There are no “good” injuries you can suffer as a runner, but even amid the nasty selection of ailments that commonly afflict the committed pavement pounder, shin splints stands out as particularly unpleasant.
Part of that is thanks to the name, the mere mention of which makes most runners wince, but in truth it’s the pain that accompanies shin splints and how long it can rule you out of running. That pain can arise suddenly and then plague every step of your runs until you’re forced to the sidelines for weeks or even months.
Shin splints is an injury that’s tough to treat and can quickly scupper any training plan you might be following, so it’s vital to try to prevent it from arising. Sometimes there’s nothing you can do to stop it, but one major step you can take to prevent shin splints is to build up your training load gradually, and consider moving some of your runs off hard surfaces if possible. The easy runs on your training schedule in particular are great to do on trails, since you’ll have no concerns about pace and can enjoy your surroundings while giving the legs a break from paved surfaces.
For more advice on how to avoid succumbing to shin splints, along with information on the symptoms and treatment options, we spoke to Stephen Parkinson, a health advisor at Bupa UK Health Clinics.
“Shin splints is a general term used to describe pain along your shin bone – your tibia – that usually develops or gets worse when you exercise, particularly when running,” says Parkinson.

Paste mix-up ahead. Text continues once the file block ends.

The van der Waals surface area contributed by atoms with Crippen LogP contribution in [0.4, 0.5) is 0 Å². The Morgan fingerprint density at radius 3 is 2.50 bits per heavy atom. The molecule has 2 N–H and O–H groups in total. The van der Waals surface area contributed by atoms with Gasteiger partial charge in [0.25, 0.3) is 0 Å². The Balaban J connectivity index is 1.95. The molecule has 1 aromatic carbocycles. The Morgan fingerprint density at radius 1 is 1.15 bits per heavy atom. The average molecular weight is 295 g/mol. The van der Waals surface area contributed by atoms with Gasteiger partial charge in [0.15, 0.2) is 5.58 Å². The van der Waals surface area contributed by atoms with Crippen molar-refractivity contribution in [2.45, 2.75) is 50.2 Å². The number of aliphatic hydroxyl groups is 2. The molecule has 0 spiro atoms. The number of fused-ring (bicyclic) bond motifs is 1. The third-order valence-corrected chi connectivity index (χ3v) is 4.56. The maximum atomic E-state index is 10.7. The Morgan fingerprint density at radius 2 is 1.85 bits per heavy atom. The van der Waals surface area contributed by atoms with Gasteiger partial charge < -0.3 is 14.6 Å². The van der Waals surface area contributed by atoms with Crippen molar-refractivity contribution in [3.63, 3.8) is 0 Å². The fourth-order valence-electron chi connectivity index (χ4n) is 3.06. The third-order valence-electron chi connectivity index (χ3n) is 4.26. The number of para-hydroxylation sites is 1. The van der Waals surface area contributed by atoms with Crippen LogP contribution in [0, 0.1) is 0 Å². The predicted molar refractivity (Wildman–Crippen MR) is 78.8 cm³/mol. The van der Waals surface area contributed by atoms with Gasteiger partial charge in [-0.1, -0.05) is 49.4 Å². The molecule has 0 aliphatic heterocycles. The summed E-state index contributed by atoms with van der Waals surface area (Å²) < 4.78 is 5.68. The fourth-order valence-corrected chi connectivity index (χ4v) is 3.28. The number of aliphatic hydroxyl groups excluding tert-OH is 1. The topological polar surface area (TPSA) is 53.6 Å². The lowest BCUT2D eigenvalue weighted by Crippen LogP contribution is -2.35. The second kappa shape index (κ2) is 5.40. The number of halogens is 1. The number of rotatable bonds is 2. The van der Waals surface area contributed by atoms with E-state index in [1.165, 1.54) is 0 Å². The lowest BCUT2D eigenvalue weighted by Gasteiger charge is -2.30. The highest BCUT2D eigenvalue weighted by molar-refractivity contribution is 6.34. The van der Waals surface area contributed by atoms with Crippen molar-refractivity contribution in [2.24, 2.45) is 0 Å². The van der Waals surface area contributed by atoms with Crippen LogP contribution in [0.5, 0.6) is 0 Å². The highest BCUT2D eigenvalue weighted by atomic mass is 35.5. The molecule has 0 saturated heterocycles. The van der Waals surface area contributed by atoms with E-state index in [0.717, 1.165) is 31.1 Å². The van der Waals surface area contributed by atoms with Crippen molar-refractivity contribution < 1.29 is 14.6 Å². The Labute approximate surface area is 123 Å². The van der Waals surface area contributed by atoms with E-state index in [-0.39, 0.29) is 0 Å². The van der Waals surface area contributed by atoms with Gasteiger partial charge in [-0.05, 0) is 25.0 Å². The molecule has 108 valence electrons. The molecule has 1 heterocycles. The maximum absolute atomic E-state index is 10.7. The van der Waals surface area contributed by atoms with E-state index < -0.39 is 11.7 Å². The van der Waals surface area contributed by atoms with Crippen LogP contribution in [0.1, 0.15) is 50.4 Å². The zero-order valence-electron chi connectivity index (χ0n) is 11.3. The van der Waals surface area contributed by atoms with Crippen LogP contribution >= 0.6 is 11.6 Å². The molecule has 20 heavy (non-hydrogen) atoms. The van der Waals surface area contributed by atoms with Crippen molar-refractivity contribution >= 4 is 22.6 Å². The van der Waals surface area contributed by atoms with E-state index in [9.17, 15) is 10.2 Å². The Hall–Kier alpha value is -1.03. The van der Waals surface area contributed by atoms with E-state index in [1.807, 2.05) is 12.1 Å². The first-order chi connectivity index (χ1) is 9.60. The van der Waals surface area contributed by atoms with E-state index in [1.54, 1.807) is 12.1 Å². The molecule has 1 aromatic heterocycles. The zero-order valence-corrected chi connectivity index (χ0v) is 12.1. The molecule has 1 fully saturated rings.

“If you have shin splints, the pain may be down the front or sides of your shin. It’s caused by damage to the muscles, tendons or bone tissue around your shin.”
As anyone who has suffered from shin splints will tell you, it’s not a subtle injury. You’re more than likely to feel serious pain.
“The pain usually happens when you’re exercising and may, at first, ease off during your session,” says Parkinson.
“However, if it becomes too severe to continue, you need to stop. The pain may ease when you stop exercising, only to come back later. If your shin splints are particularly severe, you may have pain when you’re resting. Sometimes, you may also have mild swelling around the area that’s painful.”
Myriad causes could be behind shin splints, ranging from a big increase in your activity levels to weak muscles in the legs. Parkinson lists the potential causes here, so check carefully to ensure you’re giving yourself the best shot at staying shin splints-free.
A change in your activity level, such as starting a new exercise plan or suddenly increasing the distance or pace you run Running on hard or uneven surfaces Wearing poorly fitting or worn-out trainers that don’t cushion and support your feet properly Being overweight Having flat feet or feet that roll inwards (known as over-pronation) Having tight calf muscles, weak ankles or a tight achilles tendon (the band of tissue connecting the heel to the calf muscle) Poor core stability Tight calf muscles and hamstrings Weak quadriceps or foot arch muscles Medial tibial stress syndrome (stress on your shin bone) – it’s thought that repeated stress on your bone may cause injury to the bone tissue and the periosteum, the membrane covering it Stress fractures – small breaks in your tibia, caused by stress on the bone Muscle strain, where you overstretch certain muscles in the front of your leg and damage some of the muscle fibres Tendon dysfunction – general overloading of the tendon leading to changes that cause swelling and pain